Waterville, Ohio facts for kids
Third Street downtown
|Motto: "at the banks of history"|
Location in Lucas County and the state of Ohio.
|• Total||4.88 sq mi (12.64 km2)|
|• Land||4.69 sq mi (12.15 km2)|
|• Water||0.19 sq mi (0.49 km2)|
|• Estimate (2012)||5,502|
|• Density||1,177.6/sq mi (454.7/km2)|
|Time zone||Eastern (EST) (UTC-5)|
|• Summer (DST)||EDT (UTC-4)|
Waterville is located at(41.501252, -83.727200).
According to the United States Census Bureau, the city has a total area of 4.88 square miles (12.64 km2), of which 4.69 square miles (12.15 km2) is land and 0.19 square miles (0.49 km2) is water.
The community is located on the Maumee River and was formerly on the Miami and Erie Canal route.
Waterville was platted in 1830. A post office called Waterville has been in operation since 1828.
As of the census of 2010, there were 5,523 people, 2,065 households, and 1,566 families residing in the village. The population density was 1,177.6 inhabitants per square mile (454.7/km2). There were 2,151 housing units at an average density of 458.6 per square mile (177.1/km2). The racial makeup of the city was 96.7% White, 0.5% African American, 0.1% Native American, 1.0% Asian, 0.6% from other races, and 1.2% from two or more races. Hispanic or Latino of any race were 2.7% of the population.
There were 2,065 households of which 38.5% had children under the age of 18 living with them, 63.9% were married couples living together, 8.6% had a female householder with no husband present, 3.4% had a male householder with no wife present, and 24.2% were non-families. 20.5% of all households were made up of individuals and 9.4% had someone living alone who was 65 years of age or older. The average household size was 2.62 and the average family size was 3.03.
The median age in the city was 41.6 years. 25.9% of residents were under the age of 18; 6.1% were between the ages of 18 and 24; 22.8% were from 25 to 44; 31.3% were from 45 to 64; and 13.9% were 65 years of age or older. The gender makeup of the village was 48.1% male and 51.9% female.
As of the census of 2000, there were 4,828 people, 1,726 households, and 1,322 families residing in the village. The population density was 1,378.7 people per square mile (532.6/km²). There were 1,809 housing units at an average density of 516.6 per square mile (199.6/km²). The racial makeup of the village was 97.91% White, 0.14% African American, 0.14% Native American, 0.35% Asian, 0.56% from other races, and 0.89% from two or more races. Hispanic or Latino of any race were 1.35% of the population.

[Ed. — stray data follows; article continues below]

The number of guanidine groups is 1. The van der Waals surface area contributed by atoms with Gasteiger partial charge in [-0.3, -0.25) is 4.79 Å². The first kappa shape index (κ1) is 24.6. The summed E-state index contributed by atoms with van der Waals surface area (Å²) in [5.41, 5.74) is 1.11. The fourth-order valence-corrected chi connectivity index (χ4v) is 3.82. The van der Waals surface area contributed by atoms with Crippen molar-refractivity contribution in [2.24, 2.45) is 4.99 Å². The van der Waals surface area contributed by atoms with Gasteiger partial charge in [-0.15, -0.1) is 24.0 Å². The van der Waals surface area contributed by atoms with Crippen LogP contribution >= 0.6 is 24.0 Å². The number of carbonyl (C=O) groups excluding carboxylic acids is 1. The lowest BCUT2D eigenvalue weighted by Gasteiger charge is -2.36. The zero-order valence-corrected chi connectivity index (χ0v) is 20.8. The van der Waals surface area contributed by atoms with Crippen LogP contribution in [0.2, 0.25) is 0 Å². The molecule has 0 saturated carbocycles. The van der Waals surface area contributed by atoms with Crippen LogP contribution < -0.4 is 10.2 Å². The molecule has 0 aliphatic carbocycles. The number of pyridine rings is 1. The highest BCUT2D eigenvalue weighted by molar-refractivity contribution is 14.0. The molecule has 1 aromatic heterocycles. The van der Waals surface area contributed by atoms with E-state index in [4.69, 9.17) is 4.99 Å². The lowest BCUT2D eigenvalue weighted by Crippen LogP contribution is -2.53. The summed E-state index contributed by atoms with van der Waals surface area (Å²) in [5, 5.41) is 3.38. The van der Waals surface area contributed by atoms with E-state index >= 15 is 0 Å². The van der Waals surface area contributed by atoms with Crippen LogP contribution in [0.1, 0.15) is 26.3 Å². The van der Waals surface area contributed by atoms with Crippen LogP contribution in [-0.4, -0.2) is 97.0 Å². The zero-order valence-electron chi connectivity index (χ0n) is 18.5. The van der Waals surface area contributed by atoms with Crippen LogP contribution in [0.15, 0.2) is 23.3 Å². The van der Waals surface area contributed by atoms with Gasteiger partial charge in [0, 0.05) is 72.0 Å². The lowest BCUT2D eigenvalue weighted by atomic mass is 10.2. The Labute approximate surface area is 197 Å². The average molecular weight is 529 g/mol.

There were 1,726 households out of which 39.0% had children under the age of 18 living with them, 66.6% were married couples living together, 6.9% had a female householder with no husband present, and 23.4% were non-families. 19.8% of all households were made up of individuals and 8.2% had someone living alone who was 65 years of age or older. The average household size was 2.70 and the average family size was 3.15.
In the village the population was spread out with 28.1% under the age of 18, 5.8% from 18 to 24, 27.5% from 25 to 44, 25.3% from 45 to 64, and 13.3% who were 65 years of age or older. The median age was 39 years. For every 100 females there were 92.7 males. For every 100 females age 18 and over, there were 89.3 males.
The median income for a household in the village was $60,000, and the median income for a family was $71,027. Males had a median income of $49,489 versus $31,638 for females. The per capita income for the village was $23,679. About 1.9% of families and 1.8% of the population were below the poverty line, including 1.4% of those under age 18 and 5.5% of those age 65 or over.
The Interurban Bridge
The Interurban Bridge, also known as the Ohio Electric Railroad Bridge. is a historic interurban railroad bridge built in 1908 across the Maumee River joining Lucas and Wood counties near Waterville, Ohio. It is now located in Farnsworth Metropark. One of the bridge's supports is the Roche de Boeuf, a historic Indian council rock, which was partially destroyed by the bridge construction. On June 19, 1972, it was added to the National Register of Historic Places. The bridge has been abandoned for several years.
The Columbian House
Built in 1828, John Pray constructed a house to serve as a trading post, tavern and hostel located in Waterville, OH. It became the centerpiece of the village. The place where locals and travelers alike escaped from the harsh Summers and Winters. Constructed from black walnut beams, it quickly transformed into a third-story structure containing a prison cell (for transit prisoners), a dressmaker's shop and doctor. Like many historic buildings, this one switched hands many times over the years, becoming a restaurant between 1943 and 1993
Waterville, Ohio Facts for Kids. Kiddle Encyclopedia.